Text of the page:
It’s sad. It’s glorious. It’s about the heart. It’s about the mind. It’s about love. It’s about vengeance. It’s about differences. And it is, above all, about similarities.
A fitting tribute to the first Black Panther film and the man who played it, Chadwick Boseman, written and directed by Ryan Coogler again, Wakanda Forever manages to capture the nobility of a true Marvel hero without the adornments of one.
It is also as political as the last film, if more ham-handed, about how the chips fall in this world. And in reimagining the same should the southern part of the globe have evolved as the more developed one.
Could two nations who have kept the rapaciousness of imperial colonial powers at bay, while knowing the dangers of it, behave differently when the reins are in their hands?
If Wakanda is one of those two countries, the other is Talokan, formed by a people who have been forced undersea in the Mesoamerican area by Spanish conquistadors. Also in possession of the much-coveted-of-all minerals Vibranium, like Wakanda, Talokan threatens to be as big a power as its counterpart.
While Wakanda wants the world, which has been eyeing it since Black Panther’s demise, to leave it alone, Talokan wants to go forth and destroy any chance of the world posing a danger. Do Wakanda and Talokan have to fight it out, or can they be allies?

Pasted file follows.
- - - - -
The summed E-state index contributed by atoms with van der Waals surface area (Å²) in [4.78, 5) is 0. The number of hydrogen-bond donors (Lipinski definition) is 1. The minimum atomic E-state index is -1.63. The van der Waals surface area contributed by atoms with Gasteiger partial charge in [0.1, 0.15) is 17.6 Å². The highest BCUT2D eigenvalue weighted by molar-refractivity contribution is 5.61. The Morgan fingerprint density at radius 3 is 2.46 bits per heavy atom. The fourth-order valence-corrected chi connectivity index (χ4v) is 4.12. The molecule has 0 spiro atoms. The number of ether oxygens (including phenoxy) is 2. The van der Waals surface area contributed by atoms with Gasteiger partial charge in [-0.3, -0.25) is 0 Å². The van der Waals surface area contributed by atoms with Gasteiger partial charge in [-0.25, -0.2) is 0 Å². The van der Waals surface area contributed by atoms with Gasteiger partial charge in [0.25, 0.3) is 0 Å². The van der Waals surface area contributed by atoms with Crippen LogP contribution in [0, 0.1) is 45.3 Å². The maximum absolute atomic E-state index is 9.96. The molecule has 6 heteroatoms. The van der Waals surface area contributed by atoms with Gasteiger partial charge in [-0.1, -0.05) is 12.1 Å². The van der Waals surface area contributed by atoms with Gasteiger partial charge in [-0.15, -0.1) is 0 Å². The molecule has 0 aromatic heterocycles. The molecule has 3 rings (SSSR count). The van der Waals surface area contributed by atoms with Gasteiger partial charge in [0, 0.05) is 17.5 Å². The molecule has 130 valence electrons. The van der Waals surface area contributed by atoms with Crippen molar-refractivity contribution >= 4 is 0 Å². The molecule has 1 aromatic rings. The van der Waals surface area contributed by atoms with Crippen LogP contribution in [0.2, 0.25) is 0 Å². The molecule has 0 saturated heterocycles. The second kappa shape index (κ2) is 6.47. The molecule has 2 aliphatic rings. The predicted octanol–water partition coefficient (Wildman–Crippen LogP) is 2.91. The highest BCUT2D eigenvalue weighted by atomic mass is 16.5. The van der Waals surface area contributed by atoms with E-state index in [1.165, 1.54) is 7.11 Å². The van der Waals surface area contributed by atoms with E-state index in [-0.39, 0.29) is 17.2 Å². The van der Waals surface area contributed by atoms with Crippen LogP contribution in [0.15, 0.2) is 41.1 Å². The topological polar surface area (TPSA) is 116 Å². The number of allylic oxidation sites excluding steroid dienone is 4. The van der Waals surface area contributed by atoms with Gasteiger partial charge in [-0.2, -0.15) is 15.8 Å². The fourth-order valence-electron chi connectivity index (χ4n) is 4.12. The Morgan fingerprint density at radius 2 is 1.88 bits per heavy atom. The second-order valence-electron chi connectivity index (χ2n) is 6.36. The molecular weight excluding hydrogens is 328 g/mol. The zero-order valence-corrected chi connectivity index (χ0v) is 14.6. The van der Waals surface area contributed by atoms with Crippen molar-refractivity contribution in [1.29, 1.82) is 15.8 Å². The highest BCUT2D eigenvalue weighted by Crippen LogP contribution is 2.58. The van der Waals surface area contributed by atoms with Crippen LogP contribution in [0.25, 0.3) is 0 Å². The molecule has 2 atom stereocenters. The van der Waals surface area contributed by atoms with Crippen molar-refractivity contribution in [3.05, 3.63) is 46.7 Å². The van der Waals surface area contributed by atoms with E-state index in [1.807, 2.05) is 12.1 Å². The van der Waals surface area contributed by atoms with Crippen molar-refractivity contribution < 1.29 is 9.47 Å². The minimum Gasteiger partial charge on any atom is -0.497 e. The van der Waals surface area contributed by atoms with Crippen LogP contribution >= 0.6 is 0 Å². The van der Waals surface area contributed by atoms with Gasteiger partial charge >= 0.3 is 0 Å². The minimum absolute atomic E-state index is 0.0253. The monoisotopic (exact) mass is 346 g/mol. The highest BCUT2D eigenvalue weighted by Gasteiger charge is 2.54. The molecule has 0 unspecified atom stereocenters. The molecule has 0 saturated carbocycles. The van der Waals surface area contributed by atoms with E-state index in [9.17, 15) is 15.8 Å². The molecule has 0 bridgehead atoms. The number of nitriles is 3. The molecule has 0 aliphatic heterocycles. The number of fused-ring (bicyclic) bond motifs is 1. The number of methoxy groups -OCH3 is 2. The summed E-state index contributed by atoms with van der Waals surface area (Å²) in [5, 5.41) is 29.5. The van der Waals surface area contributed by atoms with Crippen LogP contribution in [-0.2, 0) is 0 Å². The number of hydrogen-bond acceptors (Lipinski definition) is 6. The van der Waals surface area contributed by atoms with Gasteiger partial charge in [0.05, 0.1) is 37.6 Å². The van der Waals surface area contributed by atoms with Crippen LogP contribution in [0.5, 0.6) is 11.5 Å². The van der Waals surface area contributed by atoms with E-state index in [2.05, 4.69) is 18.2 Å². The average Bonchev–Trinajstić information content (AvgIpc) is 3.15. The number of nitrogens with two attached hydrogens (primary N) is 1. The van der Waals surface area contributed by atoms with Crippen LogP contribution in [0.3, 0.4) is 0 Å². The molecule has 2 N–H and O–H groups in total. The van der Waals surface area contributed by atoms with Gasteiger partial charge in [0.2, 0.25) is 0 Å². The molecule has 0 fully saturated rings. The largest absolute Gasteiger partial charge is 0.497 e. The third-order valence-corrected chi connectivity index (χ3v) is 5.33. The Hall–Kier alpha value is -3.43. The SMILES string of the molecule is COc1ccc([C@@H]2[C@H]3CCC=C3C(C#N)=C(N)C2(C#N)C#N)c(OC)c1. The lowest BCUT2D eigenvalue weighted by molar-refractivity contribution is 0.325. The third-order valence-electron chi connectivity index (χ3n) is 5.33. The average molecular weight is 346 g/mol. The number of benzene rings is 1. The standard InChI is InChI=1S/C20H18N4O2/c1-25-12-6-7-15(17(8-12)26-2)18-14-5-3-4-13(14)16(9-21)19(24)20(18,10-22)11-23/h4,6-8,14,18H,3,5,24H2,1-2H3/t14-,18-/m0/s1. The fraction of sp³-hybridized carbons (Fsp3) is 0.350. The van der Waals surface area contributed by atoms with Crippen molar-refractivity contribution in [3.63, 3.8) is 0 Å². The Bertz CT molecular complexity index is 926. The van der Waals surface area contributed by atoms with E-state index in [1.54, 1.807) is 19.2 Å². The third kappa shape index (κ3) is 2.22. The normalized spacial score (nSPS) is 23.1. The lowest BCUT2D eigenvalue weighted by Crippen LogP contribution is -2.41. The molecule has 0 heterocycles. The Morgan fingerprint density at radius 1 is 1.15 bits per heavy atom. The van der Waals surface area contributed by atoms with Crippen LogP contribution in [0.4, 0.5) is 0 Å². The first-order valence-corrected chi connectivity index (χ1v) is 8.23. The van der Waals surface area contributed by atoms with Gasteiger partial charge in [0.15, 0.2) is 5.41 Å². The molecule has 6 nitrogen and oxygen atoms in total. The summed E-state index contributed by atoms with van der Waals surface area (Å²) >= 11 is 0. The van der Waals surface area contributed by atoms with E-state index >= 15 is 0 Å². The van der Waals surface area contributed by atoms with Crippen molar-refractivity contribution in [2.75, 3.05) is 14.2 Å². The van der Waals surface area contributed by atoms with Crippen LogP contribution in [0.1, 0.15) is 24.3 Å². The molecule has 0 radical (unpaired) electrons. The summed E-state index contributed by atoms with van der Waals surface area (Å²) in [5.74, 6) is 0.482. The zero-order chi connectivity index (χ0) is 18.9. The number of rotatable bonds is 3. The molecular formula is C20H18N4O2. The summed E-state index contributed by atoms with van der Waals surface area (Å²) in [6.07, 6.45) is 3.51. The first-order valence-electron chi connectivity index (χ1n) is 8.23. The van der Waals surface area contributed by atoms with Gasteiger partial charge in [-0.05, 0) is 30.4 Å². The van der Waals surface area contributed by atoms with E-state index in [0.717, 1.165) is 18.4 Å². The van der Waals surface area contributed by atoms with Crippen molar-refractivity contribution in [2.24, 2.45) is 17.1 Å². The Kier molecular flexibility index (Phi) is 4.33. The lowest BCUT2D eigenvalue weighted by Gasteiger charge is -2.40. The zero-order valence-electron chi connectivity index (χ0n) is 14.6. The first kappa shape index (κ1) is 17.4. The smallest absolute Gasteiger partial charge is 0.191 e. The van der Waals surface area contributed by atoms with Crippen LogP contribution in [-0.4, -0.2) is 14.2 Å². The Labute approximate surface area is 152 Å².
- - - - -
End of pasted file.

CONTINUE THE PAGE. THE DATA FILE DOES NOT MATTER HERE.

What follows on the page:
The film spends genuine time exploring the possibility of peace between peoples pushed to the edges of existence.
Wakanda is led by Queen Ramonda (Bassett), the late Black Panther T’Challa’s mother, as his sister Shuri (Wright) figures out her own powers and limitations. Talokan’s leader Namor (Huerta) is a demi-god with wings on his ankes, pointed ears and a bleeding heart for his people.
On Wakanda’s side, all the levers of dominance lie in the hands of women. If Coogler does not make any concession for box office-friendlier White faces, he makes none either regarding women as heroes of his story, with no men around to soften the blows. In fact, Ramonda’s reaction at realising that Shuri might be under threat is as different as it gets from a King’s might be – she does not pretend that the loss of family is tempered by duty.
And while human emotions are at the heart of it — anchored by some great acting from all parties concerned, but especially Wright, Bassett and Gurira as Wakanda’s General Okoye — the action too is impressive. On the ground or in water, on a ship or in the air, the film flies.
If anything, Wakanda Forever is perhaps too intent on keeping it sad and solemn, with repeated references to T’Challa’s – or in other words, Chadwick Boseman’s — sudden passing.
Wakanda Forever is a farewell Wakanda the kingdom can be proud of. But, as the film itself says, there is a time to let go.
Black Panther Wakanda Forever movie cast: Letitia Wright, Lupita Nyong’o, Danai Gurira, Angela Bassett, Tenoch Huerta, Dominique Thorne
Black Panther Wakanda Forever movie director: Ryan Coogler
Black Panther Wakanda Forever movie rating: 4 stars